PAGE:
CD: Barrel [laughter] into the barrel, hence, the heat of the barrel ignited the detonator the pull it [?]. Should I have gone onto the beam a fraction earlier it could have been - we marked it on getting back to base, it could have been anyone there. It was there, you see. Because it went round with the turret, it [pause].
CB: So on that -
CD: That was the obvious conclusion of it.
CB: Right.
CD: And it was called, commonly called, a cooked round.
CB: Right. So when you landed, the ground crew then-
CD: Well, we were notified then what had happened, and little doubt had then to recti- probably the recoil spring on a rod, it was a long rod like that, and the recoil spring was over it. It's probably that that snapped at the. You see, a browning [?] gun can fire eight hundred rounds a minute, for a solid minute which you never did fire a solid minute. But that was the rate of of shot. So it [unclear] the mechanism, it's amazing how it works at that rate of knots. And well you can think of many things I suppose, it's probably more technical than what I can think it can be to suggest yes that did it. But no, no-one came back to us so we assumed its righted itself in their knowledge.
CB: I think we'll take a pause there, because you've done well and we'll start another track in a minute.
CD: Yeah my tongue tells me that.
[Beep, background noise]
CB: Right, we're restarting after our tea break. And what I'd like to ask you to do please, Charlie, is to talk about a raid. So, how did you prepare the raid and, the sortie, how did it work?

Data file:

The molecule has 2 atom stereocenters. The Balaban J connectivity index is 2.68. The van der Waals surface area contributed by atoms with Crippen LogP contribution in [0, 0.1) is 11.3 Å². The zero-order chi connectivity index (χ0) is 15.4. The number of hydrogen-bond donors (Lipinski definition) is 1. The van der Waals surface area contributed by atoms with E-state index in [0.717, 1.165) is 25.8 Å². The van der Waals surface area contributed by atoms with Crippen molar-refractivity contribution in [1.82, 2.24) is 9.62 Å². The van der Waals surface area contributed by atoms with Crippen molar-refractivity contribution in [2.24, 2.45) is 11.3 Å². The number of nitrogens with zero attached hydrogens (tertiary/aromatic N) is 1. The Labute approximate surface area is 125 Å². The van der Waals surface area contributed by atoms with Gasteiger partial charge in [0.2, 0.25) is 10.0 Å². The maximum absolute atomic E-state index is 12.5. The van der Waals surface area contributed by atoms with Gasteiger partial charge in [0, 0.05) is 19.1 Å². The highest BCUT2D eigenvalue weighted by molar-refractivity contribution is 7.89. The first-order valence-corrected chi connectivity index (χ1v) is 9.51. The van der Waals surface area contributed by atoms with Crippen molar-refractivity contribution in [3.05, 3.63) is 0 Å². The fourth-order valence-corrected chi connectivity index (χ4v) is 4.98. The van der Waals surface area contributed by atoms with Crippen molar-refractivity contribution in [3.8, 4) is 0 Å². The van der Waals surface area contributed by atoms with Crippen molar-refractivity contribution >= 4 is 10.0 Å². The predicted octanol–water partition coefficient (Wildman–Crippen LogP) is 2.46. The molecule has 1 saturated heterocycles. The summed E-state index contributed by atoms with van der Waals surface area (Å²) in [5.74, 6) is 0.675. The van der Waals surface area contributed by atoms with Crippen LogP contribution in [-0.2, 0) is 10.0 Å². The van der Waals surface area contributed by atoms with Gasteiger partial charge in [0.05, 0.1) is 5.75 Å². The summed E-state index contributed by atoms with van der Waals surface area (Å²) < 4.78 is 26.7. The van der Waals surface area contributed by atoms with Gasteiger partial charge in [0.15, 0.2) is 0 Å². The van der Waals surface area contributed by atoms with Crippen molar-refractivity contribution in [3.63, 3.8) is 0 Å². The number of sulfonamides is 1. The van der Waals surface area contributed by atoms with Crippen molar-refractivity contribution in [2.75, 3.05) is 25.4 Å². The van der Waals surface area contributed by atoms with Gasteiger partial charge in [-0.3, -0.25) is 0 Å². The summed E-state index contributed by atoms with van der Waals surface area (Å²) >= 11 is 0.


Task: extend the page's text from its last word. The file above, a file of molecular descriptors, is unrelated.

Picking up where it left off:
CD: Well, you were first brought up on battle order, then you knew you'd got to go and do so-and-so so-and-so, then the respect of pilots, navigators, bomb aimers. After briefing, which we all went to, after briefing, they went to their respective sections and did their flight plan. Other people like the flight engineer and gunners you just sat and waited because you had nothing to do until you get to the aircraft and then you prime your guns ready to fire in action if any. You went for operational meal, then to briefing, then to respective sections and wait for take off time. In that time, ground staff are loading up with bomb, required bomb load, to each aircraft. You go to parachute room, collect your chute, empty your pockets and wait for the liberty bus to take you to your respective aircraft. Get aboard, do your pre-flight checks, pilot so-forth, gunners, breach your guns up, put them on to fire, when you press the slot to put them on safety, you get airborne and you put them back on to fire, and you were ready for any action, if any. Some occasions, it was a straightforward flight, on other occasions completely opposite. Lone situations and situations you can see from other aircraft but you never ever know what is the problem but you saw it happen, you know what I mean? I.E. the one about the Lancaster. Coming off from the target, a gas incursion. It was flying very strangely, it was veering here and there which gave it the impression there was something wrong with the works. I.E. the rudder for instance, I don't know, it's pure guesswork. There was no smoke, no flame, this this was the foxing part of it all. Anyway, it suddenly went up and over onto its back, and went down into a dive, and in that time, four parachutes came out, unfurled. And went further down and not much further it just disintegrated [?] no explosion whatsoever. It just, just fell apart. Now on the chutes, shown so, it guess the ultimate. On another occasion, the one on Bochum, where I saw Joe Herman's plane, that was alight from wingtip to wingtip. It was still on course, still able to go, it was below us, but still with us, and I had to take my eyes off him because I've got to look after my aircraft, our aircraft, so there wasn't much chance to sit and gaze. So therefore, I never saw the explosion which happened. Three, four, four of the crew have already bailed out. This is in the aftermath, it's all in the squadron book. Harry Nott, the uncle, the fellow I know and recently Paul Nott, his great nephew, who lives in Hartford, he's one of the enthusiasts of the squadron, young enthusiasts, and it tells you what really happened when Joe went for his chute. The plane exploded. It blew him out the aircraft, and he just floating down, grabbing at anything that he could put his hands to. Suddenly, he grabbed this fella, his mid-upper I think it was, he grabbed his legs, and they both went down together on the chute. They arranged it, prior to hitting the ground, that he would release himself from his legs to lessen any dead fall. And they did that, but in that throw, he broke his leg, Joe, the pilot. Anyway, he got, he got the piece of the parachute and Vivash had got an injury to his ankle. He rips some of the parachute up, and wrapped it round his foot but then they decided they'd got to give themselves up, he couldn't try to escape with a broken - he broke a bone up here as well as one in his leg, so they were forced to give themselves up. They heard gunfire and it came to pass that, they found it out since the war, one of, one of the, it must have been a farmer, he had a horse and cart with one of the crew on it. He was injured. I think it was the bomb aimer, it wasn't the bloke called Underwood, Australian. And in the presence of I think there was an army bloke, a German army bloke, and up came a Gestapo. And he didn't mince his words whatever, he just pulled out his gun and shot Underwood. That is the glowing report from the farmer with the horse and cart. They, those two, heard gunfire so went seems the match what really happened. Yeah, there's four of them who were eventually in one cemetery from that particular instance, incident. [pause] Others, there was one after we'd finished our operations. One was coming in at Driffield one foggy morning in April '45. It was on the circuit over at Kirkburn Grange which was a farm right on the circuit of Driffield. He went round and he asked permission again because it was thick fog and they requested him to go to Carnaby just up the road, ten miles up the road, to a crash landing site. He said 'Well, I'll give it another try.' He did. At this farm, there were cops of about three hundred yards, and narrow too, about three hundred yards long, and he hit that, ploughed right through it. Right by the farm house. And the present farmer in '83 was the son then. He was five years old and he didn't know a thing. That plane exploded, what, just at, about fifty yards from the house. We went over there on the '83 reunion, in a cab [?] of cader [?] cars and the squadron leader Riverton [?] he went with us and he took the Halifax book and presented it to the farmer. He wondered what was happening I think. Coming there was [?] about six or seven car loads of us. [Laughter] Anyway, we went to the site and I took a photograph of it from memory out of the book. And I wasn't far out. I leaned over the hedge of the ploughed field and I took that photograph and it was as I say as near as I could get it. But I've loaned the book out to someone with that photograph in it and I can't think who. No, that won't have gone [?]. If he'd have taken the orders right, and accepted from the control tower go to Carnaby things would have been different. But no, he wanted to do it again. Inexperienced pilot apparently, and he got people on there with DFCs, people on their second tour no doubt. [background noise] It just blew into pieces. [pause] I told you the one -